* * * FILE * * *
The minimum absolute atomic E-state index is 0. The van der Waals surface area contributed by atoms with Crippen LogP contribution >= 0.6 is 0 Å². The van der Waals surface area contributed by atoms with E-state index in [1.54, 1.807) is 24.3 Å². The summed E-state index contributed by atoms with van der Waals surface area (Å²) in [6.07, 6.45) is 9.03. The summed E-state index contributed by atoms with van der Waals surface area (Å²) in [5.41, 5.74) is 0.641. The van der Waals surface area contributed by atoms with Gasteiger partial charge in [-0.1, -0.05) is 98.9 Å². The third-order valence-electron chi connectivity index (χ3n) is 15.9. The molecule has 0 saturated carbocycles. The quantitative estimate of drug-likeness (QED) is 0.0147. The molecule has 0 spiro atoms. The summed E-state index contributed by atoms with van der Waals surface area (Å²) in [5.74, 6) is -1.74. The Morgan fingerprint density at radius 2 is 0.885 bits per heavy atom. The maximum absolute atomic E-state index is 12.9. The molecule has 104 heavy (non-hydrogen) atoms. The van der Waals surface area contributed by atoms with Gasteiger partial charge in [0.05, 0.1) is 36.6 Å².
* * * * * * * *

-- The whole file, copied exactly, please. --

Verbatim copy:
The minimum absolute atomic E-state index is 0. The van der Waals surface area contributed by atoms with Crippen LogP contribution >= 0.6 is 0 Å². The van der Waals surface area contributed by atoms with E-state index in [1.54, 1.807) is 24.3 Å². The summed E-state index contributed by atoms with van der Waals surface area (Å²) in [6.07, 6.45) is 9.03. The summed E-state index contributed by atoms with van der Waals surface area (Å²) in [5.41, 5.74) is 0.641. The van der Waals surface area contributed by atoms with Gasteiger partial charge in [-0.1, -0.05) is 98.9 Å². The third-order valence-electron chi connectivity index (χ3n) is 15.9. The molecule has 0 saturated carbocycles. The quantitative estimate of drug-likeness (QED) is 0.0147. The molecule has 0 spiro atoms. The summed E-state index contributed by atoms with van der Waals surface area (Å²) in [5.74, 6) is -1.74. The Morgan fingerprint density at radius 2 is 0.885 bits per heavy atom. The maximum absolute atomic E-state index is 12.9. The molecule has 104 heavy (non-hydrogen) atoms. The van der Waals surface area contributed by atoms with Gasteiger partial charge in [0.05, 0.1) is 36.6 Å².